Moreover, Bulloch" list of motivations raises some doubts about character defects. Is ideologicat belief a consepence of a charactttr defect? How about greed? 7'r, put it: differently there are mny people with similar backgrounds m d traits who do not b e c m traitors. Idndoubtedly several different personal motivations p h y an important part in traitorous behavjor: greed, blacknnail, sex, ideology stupidi,ty, vengeance, fear, and sensation seeking, among others, Secmt intelligent services have dwetoped quite a body of kncrwiedge on this issue. Socaled intelligence officers, whose nnission is to reesuit traitors, collaborators, m d spies, are trahed to locate the weak spots of their potential recruits and utilize them to fie maximum. Tme, recmit~nentof traitors does not always occur in this way, but when it does, bowledge of what motivates individuals to act is important and practical. hdividuals who wel-e themsekes involved in recruiting traitors (for example, spies) tend to view betrayal through the prism of motivati,on, because this is their modus opermdi. :I have selected exmples that ilustrate the dif-ferent types of motivation~,han approach similar to Bullloch'ss..However, 1 am primarily interested in the svcinl uatzrrc oi treason and only secondarily hterested in the d that question of perscmal m o t h t i o n , Some scholars have p o i ~ ~ t eout these two are analytically inexlricabk. My effort to untangle the two aspects, in the hrrn of prioritization of attention, is done for the purposes of focusing the interpret&on. Because persond motivation may reflect cultural preferences, as C. Wright Mllls pointed out, the "sociological Imagination" rrequil-es that we examine the "grrsmal" within the "social.'%ather =ason for tbe above prioritization is that charting the different- mothations provides us with a finite set of rnotivatims that pmvidcs a typology based on motivation. However, it leaves open the vestion of why people with similar weaknesses and motivations do not become traitors. mus, focusing exclusively on motivation is, in my vicw, an inherentXy flawed approach because it is incapable of providing us with a satisl'actcrry explanation about the very nature of thc phel~ontenon..F~~rthermore, beyond the specific motivations that may expIain the conversion of any particular individual into a trajtor, we need to understand the larger cultural and social structures that both produce and en;tble the very existence of these individual motivatia~~s* In other words, we need to expose the social basis of Ireason, If we are to arrive at a better understand% oE treason, W must understand fiat it is a subcatego" of the larger phenomnon o( betrayal and that it is more irnportant for us to understand the meaning of this larger category in its relevant social context. Social life is full of cmflict and cmtradidian. Thus the defmt and the deviant are nut necessarily undersocializd peripheral misfits or rebels.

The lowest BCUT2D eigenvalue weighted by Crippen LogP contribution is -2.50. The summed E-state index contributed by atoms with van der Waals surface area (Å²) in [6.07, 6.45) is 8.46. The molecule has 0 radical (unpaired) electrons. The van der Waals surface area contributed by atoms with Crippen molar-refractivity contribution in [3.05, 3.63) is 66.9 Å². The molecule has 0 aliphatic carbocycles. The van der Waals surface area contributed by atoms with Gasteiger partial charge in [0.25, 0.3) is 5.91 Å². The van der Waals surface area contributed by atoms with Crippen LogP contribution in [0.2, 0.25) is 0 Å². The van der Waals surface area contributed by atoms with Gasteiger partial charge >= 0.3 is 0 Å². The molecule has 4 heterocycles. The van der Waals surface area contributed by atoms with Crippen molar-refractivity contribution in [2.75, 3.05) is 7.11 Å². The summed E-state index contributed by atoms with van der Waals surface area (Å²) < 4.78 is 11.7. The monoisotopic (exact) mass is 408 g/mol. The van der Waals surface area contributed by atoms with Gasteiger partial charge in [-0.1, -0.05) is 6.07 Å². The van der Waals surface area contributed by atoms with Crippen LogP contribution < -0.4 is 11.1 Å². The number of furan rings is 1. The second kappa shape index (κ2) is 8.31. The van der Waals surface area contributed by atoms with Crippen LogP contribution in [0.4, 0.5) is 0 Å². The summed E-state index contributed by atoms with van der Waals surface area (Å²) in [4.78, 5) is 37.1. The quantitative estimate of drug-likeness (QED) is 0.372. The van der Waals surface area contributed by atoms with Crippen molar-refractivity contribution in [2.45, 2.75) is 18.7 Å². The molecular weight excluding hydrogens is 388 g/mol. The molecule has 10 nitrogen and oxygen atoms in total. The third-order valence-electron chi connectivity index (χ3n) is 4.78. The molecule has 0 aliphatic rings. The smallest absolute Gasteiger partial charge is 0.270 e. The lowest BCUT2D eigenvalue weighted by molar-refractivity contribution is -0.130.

Greater eznphasis m the structural and. cultural dimensions of dividcd loyalty bighiights the sociological dimension of betrayal, providing a dramatic alternative to the view that traitors have dckctive personalities or are just plain evil. Betrayat, in the perspective presented here, becomes understartdable as an everyday culturai event. Its strucbre is universal, m d its specific co~~tent becomes culturally and contextually meaningful.